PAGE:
These days, I forget more than I remember. I’m trying to figure out if there is a special place in our heads where all these forgotten pieces live in mental cold storage. One day, the door will fly open and it will all explode outward. I better hire a mental maid to clean it all up.

THE QUEST BEGINS – EPISODE TWO – Alli Templeton (Reblog)

Not only do I love the quest, but I’m in love with the matching deep blue sunglasses. Questing is wonderful, but so it matching!


 

Lighter me at chester.jpgHere we go! Leaving Chester Castle

We ride at dawn! Well, not quite. But my Welsh Castle Quest got off to a great start today, and knowing that I left Chester Castle at exactly the same time, and walked in the same direction as Edward 1st and his army did in 1277 made it all the more special.

We departed the castle and, just as Edward did (as you’ll see tomorrow) advanced out of the city towards the Dee estuary. Our walk took us along the tidal River Dee on the charming Wales Coastal Path, and as we left Chester behind and progressed towards Wales the cries of seagulls and the salty air became stronger with the rising call of the sea.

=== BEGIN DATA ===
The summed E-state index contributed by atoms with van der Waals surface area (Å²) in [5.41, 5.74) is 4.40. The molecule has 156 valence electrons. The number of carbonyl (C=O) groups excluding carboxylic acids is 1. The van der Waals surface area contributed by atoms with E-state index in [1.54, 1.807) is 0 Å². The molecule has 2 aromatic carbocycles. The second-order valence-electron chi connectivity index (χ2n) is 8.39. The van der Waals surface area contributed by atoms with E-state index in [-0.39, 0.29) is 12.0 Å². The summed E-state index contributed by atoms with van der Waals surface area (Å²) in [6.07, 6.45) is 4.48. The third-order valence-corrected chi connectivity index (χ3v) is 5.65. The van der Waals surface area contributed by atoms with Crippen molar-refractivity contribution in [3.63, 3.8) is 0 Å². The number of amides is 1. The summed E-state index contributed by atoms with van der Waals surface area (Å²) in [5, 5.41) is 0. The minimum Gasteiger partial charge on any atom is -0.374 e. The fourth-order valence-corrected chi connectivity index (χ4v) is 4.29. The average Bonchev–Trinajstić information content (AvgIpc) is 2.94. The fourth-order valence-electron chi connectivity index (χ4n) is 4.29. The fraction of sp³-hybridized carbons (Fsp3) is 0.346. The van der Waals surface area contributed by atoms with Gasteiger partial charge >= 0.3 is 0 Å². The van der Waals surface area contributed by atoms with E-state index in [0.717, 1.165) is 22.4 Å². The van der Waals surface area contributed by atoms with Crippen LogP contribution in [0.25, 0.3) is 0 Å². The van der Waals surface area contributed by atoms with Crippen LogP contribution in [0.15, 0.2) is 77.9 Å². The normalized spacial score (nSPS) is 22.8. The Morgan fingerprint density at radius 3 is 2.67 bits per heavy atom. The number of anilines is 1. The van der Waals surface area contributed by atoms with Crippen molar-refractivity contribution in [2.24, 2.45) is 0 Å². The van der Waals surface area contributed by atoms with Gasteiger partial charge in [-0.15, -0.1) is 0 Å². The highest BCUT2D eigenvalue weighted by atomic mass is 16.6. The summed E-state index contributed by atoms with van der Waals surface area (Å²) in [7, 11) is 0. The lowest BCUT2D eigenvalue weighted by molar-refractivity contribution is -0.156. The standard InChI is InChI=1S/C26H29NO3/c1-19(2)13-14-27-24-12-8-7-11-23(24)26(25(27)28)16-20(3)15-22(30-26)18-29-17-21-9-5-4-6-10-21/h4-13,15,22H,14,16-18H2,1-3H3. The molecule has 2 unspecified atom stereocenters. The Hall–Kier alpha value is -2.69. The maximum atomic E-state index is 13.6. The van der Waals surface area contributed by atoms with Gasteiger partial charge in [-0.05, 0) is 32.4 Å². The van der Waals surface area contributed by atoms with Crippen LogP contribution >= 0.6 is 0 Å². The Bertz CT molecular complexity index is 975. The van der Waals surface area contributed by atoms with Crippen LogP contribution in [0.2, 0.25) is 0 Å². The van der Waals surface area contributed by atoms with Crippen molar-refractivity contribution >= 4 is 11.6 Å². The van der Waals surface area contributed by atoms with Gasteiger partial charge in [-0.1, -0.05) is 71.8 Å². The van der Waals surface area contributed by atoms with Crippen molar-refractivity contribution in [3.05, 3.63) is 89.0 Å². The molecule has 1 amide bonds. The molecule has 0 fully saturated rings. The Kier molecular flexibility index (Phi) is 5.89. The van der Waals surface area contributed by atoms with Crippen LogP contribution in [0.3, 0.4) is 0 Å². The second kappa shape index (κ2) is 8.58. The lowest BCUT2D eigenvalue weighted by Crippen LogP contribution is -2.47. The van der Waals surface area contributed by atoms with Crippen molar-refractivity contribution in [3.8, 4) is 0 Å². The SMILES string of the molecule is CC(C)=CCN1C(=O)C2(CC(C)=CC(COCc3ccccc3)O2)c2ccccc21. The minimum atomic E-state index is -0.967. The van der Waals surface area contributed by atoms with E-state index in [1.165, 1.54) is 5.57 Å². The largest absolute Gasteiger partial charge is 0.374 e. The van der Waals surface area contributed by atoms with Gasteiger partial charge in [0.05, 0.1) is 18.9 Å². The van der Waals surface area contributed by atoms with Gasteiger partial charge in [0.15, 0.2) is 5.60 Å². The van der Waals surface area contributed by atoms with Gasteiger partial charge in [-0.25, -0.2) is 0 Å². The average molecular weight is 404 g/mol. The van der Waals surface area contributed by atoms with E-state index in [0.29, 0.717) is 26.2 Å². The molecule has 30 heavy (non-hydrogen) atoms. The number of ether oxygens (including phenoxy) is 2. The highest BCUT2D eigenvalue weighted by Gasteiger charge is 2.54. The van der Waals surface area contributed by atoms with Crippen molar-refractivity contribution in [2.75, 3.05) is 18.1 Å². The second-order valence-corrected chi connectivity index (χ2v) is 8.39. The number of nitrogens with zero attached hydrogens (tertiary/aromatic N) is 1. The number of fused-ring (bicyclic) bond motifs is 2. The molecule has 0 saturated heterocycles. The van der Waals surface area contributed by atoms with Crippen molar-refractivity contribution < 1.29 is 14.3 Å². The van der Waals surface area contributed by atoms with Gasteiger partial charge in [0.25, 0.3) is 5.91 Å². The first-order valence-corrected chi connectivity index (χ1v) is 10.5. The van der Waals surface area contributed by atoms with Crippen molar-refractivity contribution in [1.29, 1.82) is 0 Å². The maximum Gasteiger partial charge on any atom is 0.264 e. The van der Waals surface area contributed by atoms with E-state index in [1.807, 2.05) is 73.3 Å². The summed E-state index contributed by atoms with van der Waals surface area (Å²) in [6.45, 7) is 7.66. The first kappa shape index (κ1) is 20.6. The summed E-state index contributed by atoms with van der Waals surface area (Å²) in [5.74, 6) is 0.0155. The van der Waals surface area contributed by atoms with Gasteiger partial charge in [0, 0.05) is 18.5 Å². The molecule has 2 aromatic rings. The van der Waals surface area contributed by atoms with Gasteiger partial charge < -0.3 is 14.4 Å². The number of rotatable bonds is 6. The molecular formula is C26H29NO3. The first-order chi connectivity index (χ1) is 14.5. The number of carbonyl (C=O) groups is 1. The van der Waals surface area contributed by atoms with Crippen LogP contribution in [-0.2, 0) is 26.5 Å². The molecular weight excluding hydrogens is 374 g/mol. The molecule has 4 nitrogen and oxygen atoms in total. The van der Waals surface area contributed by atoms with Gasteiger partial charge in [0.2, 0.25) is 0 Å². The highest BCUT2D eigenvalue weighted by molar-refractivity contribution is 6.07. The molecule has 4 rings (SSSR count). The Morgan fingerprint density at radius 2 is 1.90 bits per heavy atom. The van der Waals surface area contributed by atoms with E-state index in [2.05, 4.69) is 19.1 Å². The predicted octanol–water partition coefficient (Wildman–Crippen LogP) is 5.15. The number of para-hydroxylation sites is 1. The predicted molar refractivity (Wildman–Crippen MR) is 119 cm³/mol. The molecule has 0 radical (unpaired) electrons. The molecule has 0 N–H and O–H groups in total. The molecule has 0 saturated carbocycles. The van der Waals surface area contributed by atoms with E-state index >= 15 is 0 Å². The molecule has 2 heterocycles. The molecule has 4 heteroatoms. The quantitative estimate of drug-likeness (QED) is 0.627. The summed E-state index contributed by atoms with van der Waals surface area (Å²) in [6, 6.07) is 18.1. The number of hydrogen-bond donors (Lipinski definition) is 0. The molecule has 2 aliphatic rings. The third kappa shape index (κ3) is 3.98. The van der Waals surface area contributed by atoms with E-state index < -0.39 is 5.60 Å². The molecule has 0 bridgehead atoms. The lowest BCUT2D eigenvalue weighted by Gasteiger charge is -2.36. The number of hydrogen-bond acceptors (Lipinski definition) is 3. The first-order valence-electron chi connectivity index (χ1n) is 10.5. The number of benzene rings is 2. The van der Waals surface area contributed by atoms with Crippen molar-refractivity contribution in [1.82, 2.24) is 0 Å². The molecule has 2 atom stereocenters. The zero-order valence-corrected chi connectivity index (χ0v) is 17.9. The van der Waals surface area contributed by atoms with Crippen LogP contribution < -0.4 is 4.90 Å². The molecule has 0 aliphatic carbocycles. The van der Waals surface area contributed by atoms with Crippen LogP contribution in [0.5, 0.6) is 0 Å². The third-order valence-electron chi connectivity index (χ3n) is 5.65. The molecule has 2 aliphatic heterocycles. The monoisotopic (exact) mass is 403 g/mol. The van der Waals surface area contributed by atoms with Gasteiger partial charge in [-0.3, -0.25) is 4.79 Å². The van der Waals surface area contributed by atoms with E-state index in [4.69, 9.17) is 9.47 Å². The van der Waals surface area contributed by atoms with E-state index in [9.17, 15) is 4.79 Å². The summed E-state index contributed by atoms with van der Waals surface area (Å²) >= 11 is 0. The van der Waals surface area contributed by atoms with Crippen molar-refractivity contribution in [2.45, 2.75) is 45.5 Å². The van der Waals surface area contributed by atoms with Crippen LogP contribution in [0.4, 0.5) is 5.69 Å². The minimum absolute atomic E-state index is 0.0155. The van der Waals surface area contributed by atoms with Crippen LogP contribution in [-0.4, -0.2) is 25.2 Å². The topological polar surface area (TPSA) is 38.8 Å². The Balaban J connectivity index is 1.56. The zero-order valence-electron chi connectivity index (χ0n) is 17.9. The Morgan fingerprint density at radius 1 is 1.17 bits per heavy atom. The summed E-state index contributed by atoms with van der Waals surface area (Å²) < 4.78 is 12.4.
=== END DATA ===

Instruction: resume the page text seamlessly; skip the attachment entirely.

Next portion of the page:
Dee startLooking along the River Dee to those foreboding Welsh hills beyond

Soon we reached the Welsh/English border, marked by two tall stones straddling the path, and so we…

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SAYING WHAT YOU MEAN OR PRODUCTIVITY – Marilyn Armstrong

FOWC with Fandango — Productive

Yesterday was a productive day. I decided to write about the kind of writing I do which I guess would be considered “opinion” or “informational.”  Judy (in New Hampshire Judy as opposed to Mexican Judy) commented that I write editorials, which was startling news to me. It fits, but I never thought of it that way.

Overall, I write to convey information. I try to avoid writing merely to display how well I write. I try to avoid confusing readers. Lately, I’ve noticed most of the information I read online seems to create more confusion than clarification. It’s not that the authors aren’t trying. It’s just they’re weak on editing.

Just when you think they’ve given you the major points, the author jumps to an alternative explanation completely at odds with what he said.

I used to do this on term papers in school. I said what I needed to say in the first few pages. The rest was filler. They demanded 40 pages and I had maybe five pages of worthwhile material. I think technical writing was comfortable for me because I could write without filler.